He checked his essentials. He could still see, so he still had his eyes. His arms and legs still worked, as best he could tell, and he could still hear the hot summer breeze whisper out of his left ear. He checked, sure enough, his right ear was full of dried blood and dirt. He’d live, he finally decided, as long as he got his wounds cleaned out and bandaged up. Out here, a feller was more than likely to die from an infection, than a snake bite, truck wreck, or falling into a gultch. Though some had died that way. Clyde knew he just needed to get back to his truck and clean up, then maybe he’d figure out what that hole in time should be filled up with.

Stumbling to his feet, Clyde scanned the horizon to find the sun, and get his bearings. Seeing the evening sun, he started walking in the opposite direction, only guessing that he’d find his truck somewhere in the distance. Luckily, the cab of his old Chevy soon loomed into his vison. Salvation was his if he could get to it before whatever had attacked him caught up. As he stumbled his way forward over greasewood, prickly-pear, and all sorts of desert flora, the “boom, sboom” throbbing in his head was, thankfully, lessening. The thought of that cold water in the can in the bed of his truck began to call out to him more and more as he trudged along. He felt as though someone had taken a dry cotton rag and used it to wipe out every ounce of spittle out of his mouth. Even the sweat that he should be drenched in was completely missing. He instinctively knew that was a bad sign; he needed water, and badly. He’d lost much water in the bleeding he’d obviously done, and the heat of the day had not done him any favors.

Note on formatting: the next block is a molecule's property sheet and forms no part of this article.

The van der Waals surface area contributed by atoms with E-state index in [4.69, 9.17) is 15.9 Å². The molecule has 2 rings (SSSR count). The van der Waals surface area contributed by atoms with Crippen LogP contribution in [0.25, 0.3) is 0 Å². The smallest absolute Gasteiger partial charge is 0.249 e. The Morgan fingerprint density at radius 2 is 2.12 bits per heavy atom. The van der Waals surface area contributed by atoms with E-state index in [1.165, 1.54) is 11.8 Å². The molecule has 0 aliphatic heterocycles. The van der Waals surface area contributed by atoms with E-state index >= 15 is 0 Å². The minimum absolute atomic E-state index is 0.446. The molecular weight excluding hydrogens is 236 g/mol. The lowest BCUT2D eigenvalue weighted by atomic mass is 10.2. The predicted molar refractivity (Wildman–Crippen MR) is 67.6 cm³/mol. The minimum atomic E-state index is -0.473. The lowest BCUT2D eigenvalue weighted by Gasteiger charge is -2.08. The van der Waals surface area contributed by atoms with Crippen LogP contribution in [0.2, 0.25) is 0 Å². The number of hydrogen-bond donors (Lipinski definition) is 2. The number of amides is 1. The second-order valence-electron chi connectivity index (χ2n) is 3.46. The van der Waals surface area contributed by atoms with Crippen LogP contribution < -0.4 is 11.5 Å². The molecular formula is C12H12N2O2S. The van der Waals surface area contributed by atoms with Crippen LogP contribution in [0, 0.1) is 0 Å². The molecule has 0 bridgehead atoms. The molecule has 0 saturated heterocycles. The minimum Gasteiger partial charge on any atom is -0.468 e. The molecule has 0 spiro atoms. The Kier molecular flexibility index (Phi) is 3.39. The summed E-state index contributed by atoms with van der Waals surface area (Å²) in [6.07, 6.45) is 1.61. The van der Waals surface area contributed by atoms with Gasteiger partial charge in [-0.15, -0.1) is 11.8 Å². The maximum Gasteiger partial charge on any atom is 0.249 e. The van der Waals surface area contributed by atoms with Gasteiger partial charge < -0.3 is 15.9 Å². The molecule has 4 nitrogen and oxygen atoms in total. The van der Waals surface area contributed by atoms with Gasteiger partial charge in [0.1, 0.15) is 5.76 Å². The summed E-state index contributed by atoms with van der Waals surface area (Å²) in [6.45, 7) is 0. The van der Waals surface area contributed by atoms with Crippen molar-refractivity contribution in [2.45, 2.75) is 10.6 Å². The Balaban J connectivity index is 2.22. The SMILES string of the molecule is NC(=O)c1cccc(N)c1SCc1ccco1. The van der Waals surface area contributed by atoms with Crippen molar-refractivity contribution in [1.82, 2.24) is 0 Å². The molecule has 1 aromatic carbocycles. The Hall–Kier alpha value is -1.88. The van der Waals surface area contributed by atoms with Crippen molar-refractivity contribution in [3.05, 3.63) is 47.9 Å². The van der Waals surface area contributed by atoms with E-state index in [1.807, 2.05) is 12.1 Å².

Reaching up from the draw he was now walking down, he grabbed the root of a wild persimmon tree to pull himself up and out of the draw. His arms screamed out in protest, as he was not a young man. In his youth, he’d have already been at the truck, enjoying a cool drink, but instead he strained against pain in his body as he pulled himself up the steep bank. Just as he cleared the edge of the draw, a couple of voices pierced the hot evening silence, and Clyde froze, hoping he hadn’t been seen and wanting to hear whatever he could from the mystery persons.

“You think he’s dead?”